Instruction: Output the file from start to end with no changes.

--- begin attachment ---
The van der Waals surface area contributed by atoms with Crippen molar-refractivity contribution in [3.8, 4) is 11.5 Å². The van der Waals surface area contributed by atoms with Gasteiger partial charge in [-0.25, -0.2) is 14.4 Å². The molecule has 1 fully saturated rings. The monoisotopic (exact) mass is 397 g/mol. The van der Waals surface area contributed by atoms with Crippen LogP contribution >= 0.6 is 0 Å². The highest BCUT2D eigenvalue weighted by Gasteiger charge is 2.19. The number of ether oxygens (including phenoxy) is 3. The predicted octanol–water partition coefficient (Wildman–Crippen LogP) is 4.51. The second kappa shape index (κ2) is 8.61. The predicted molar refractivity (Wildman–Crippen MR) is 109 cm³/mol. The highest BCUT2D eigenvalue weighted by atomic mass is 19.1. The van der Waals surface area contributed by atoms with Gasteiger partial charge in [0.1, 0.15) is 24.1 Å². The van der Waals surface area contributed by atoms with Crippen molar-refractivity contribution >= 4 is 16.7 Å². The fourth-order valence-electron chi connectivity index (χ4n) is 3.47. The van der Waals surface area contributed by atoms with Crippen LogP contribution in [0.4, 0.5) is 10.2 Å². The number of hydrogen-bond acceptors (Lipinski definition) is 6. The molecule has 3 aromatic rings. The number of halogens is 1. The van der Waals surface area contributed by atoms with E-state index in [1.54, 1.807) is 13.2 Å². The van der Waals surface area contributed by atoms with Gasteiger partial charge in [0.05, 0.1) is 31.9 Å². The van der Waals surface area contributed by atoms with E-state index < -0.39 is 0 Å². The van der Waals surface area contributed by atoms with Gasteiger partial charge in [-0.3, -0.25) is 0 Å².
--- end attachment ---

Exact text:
The van der Waals surface area contributed by atoms with Crippen molar-refractivity contribution in [3.8, 4) is 11.5 Å². The van der Waals surface area contributed by atoms with Gasteiger partial charge in [-0.25, -0.2) is 14.4 Å². The molecule has 1 fully saturated rings. The monoisotopic (exact) mass is 397 g/mol. The van der Waals surface area contributed by atoms with Crippen LogP contribution >= 0.6 is 0 Å². The highest BCUT2D eigenvalue weighted by Gasteiger charge is 2.19. The number of ether oxygens (including phenoxy) is 3. The predicted octanol–water partition coefficient (Wildman–Crippen LogP) is 4.51. The second kappa shape index (κ2) is 8.61. The predicted molar refractivity (Wildman–Crippen MR) is 109 cm³/mol. The highest BCUT2D eigenvalue weighted by atomic mass is 19.1. The van der Waals surface area contributed by atoms with Gasteiger partial charge in [0.1, 0.15) is 24.1 Å². The van der Waals surface area contributed by atoms with Crippen molar-refractivity contribution >= 4 is 16.7 Å². The fourth-order valence-electron chi connectivity index (χ4n) is 3.47. The van der Waals surface area contributed by atoms with Crippen LogP contribution in [0.4, 0.5) is 10.2 Å². The number of hydrogen-bond acceptors (Lipinski definition) is 6. The molecule has 3 aromatic rings. The number of halogens is 1. The van der Waals surface area contributed by atoms with E-state index in [1.54, 1.807) is 13.2 Å². The van der Waals surface area contributed by atoms with Gasteiger partial charge in [0.05, 0.1) is 31.9 Å². The van der Waals surface area contributed by atoms with E-state index < -0.39 is 0 Å². The van der Waals surface area contributed by atoms with Gasteiger partial charge in [-0.3, -0.25) is 0 Å².